When was the last time you got lead down the garden path or got on with someone like a house on fire?
You’ll learn some useful idioms connected to house and home in this ‘homely’ episode of Aprender Inglés con Reza y Craig.
1. To lead someone up (or down) the garden path
2. Everything but the kitchen sink
3. To get on like a house on fire
4. To eat someone out of house and home
5. To be on the house
6. To have a skeleton in the cupboard / in the closet
7. To throw money down the drain
8. To bring home the bacon
9. To be home and dry
10. To make yourself at home
Which is the correct definition?
1) To lead someone up (or down) the garden path (path – sendero, camino)
He really led me up the garden path.
a) He lied to me and deceived me.
b) He showed me around his new house.
2) Everything but the kitchen sink
When my wife goes on holiday, she takes everything but the kitchen sink.
a) When my wife goes on holiday, she likes to go camping and self-catering
b) When my wife goes on holiday, she takes too many things with her.
3) To get on like a house on fire
My boss and I get on like a house on fire.
a) I’m always arguing with my boss.
b) I have a very good relationship with my boss.
4) To eat someone out of house and home
Our son eats us out of house and home.
a) Our son never eats at home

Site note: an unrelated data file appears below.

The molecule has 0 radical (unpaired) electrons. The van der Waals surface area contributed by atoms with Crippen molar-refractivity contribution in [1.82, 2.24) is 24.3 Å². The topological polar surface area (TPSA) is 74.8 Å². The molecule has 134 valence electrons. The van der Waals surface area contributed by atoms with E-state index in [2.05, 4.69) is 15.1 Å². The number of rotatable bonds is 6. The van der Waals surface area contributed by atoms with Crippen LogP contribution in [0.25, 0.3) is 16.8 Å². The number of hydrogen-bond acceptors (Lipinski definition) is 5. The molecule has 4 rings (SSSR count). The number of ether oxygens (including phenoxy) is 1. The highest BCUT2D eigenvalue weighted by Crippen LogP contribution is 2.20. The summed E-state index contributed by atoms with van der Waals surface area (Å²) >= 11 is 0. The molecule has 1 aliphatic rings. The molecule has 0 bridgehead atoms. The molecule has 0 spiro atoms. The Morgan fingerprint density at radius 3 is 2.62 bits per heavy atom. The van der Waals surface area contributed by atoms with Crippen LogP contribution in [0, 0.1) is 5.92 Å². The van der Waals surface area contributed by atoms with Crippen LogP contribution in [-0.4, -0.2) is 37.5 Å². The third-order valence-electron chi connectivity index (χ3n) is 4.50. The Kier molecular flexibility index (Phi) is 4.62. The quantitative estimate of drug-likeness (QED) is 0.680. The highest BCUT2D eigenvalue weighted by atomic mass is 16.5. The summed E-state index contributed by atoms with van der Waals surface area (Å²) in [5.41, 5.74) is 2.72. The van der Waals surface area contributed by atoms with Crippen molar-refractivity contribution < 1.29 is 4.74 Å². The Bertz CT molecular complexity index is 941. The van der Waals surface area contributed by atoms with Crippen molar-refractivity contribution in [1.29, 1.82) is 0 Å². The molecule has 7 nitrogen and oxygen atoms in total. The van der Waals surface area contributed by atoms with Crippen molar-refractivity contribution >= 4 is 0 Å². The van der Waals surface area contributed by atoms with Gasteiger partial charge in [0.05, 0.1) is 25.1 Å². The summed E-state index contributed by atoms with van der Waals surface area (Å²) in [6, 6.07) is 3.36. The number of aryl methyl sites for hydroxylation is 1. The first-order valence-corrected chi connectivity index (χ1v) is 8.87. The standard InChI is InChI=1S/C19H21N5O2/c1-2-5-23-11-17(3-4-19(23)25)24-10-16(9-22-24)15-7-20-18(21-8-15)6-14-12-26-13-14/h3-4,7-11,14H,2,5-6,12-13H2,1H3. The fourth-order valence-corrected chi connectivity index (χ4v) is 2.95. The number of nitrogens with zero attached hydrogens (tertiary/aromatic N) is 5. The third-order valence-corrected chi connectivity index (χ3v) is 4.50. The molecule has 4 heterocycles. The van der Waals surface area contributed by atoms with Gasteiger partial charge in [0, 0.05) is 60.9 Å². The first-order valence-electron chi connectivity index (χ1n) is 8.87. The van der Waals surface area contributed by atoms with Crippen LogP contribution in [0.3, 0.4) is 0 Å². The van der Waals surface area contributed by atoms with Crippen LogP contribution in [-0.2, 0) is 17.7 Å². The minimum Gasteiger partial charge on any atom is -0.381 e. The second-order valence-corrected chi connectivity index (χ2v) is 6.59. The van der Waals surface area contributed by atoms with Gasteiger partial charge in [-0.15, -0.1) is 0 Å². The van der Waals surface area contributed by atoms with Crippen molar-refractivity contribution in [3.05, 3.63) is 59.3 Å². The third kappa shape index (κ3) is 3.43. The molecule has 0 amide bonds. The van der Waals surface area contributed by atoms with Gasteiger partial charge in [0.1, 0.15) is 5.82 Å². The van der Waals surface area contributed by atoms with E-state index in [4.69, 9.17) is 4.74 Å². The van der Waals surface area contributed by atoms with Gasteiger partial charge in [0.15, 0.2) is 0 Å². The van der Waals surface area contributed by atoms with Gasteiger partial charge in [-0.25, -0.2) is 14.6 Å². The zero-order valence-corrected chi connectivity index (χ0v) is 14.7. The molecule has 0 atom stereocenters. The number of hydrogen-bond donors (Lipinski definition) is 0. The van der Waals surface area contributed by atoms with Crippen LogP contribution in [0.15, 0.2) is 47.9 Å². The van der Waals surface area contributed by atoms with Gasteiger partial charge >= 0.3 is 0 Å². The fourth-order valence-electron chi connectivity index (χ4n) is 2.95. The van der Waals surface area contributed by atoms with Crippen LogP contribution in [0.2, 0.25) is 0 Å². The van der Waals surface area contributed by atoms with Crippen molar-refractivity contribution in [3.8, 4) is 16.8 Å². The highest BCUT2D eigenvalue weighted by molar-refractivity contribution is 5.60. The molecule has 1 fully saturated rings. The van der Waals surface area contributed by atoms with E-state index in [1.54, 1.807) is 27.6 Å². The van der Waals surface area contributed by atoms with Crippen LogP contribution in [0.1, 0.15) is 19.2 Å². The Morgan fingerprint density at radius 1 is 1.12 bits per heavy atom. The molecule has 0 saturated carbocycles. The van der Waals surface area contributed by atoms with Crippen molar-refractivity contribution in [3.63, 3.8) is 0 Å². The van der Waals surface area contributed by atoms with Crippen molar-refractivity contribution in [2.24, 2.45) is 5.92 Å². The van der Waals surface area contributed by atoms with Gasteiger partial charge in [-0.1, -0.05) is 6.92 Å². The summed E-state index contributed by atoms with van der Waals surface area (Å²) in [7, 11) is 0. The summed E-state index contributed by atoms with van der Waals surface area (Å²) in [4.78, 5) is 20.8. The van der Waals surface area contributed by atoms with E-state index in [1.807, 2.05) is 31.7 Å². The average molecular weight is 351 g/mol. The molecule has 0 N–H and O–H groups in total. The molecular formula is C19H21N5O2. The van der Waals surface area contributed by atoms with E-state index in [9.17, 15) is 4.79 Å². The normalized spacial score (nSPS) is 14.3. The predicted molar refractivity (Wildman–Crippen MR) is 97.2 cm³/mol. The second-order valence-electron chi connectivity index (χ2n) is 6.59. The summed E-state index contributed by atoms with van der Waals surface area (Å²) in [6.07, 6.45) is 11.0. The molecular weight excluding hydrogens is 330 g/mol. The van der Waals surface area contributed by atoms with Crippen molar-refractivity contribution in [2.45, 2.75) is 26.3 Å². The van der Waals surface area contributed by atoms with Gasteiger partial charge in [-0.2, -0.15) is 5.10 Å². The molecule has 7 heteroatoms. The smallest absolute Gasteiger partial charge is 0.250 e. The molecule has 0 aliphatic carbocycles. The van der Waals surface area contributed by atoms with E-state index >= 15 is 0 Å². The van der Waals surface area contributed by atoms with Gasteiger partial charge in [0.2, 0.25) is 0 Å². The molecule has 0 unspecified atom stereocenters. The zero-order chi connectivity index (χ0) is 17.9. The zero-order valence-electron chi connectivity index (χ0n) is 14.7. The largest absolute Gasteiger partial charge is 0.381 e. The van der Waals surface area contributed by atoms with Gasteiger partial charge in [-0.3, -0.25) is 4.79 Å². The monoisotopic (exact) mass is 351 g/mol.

b) Our son has a very big appetite
5) To be on the house
Would you like a drink on the house?
a) Can I offer you a free drink?
b) Would you like to have a drink on our roof terrace?
6) To have a skeleton in the cupboard / in the closet (skeleton – esqueleto)
I think our neighbours have a lot of skeletons in their cupboard.
a) I think our neighbours have a lot of unpleasant secrets.
b) I think our neighbours are serial killers.
7) To throw money down the drain (drain – desagüe)
If you invest money in that business, you’ll be throwing it down the drain.
a) It’s a way to save money
b) It’s a way to waste money
8) To bring home the bacon
Who brings home the bacon in your family?
a) Who buys the meat in your family?
b) Who earns the money in your family?
9) To be home and dry
That was a good meeting. We’re home and dry now.
a) We got very wet having the meeting outside in the rain, but now that we’re home we can get dry.
b )The meeting was successful and we don’t expect any problems in the future.
10) To make yourself at home
Make yourself at home! Can I get you a drink?
a) Make yourself comfortable.
b) Take off your clothes and have a shower.
To lead someone up (or down) the garden path
Everything but the kitchen sink
To get on like a house on fire
To eat someone out of house and home
To be on the house
To have a skeleton in the cupboard / in the closet
To throw money down the drain
To bring home the bacon
To be home and dry
To make yourself at home
…and now it’s your turn to practise your English. Can you use any of these idioms in an email or a voice message? When was the last time you threw money down the drain or got on with someone like a house on fire?
Send us a voice message. https://www.speakpipe.com/inglespodcast
Send us an email with a comment or question to email@example.com or firstname.lastname@example.org.
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On next week’s episode: Death
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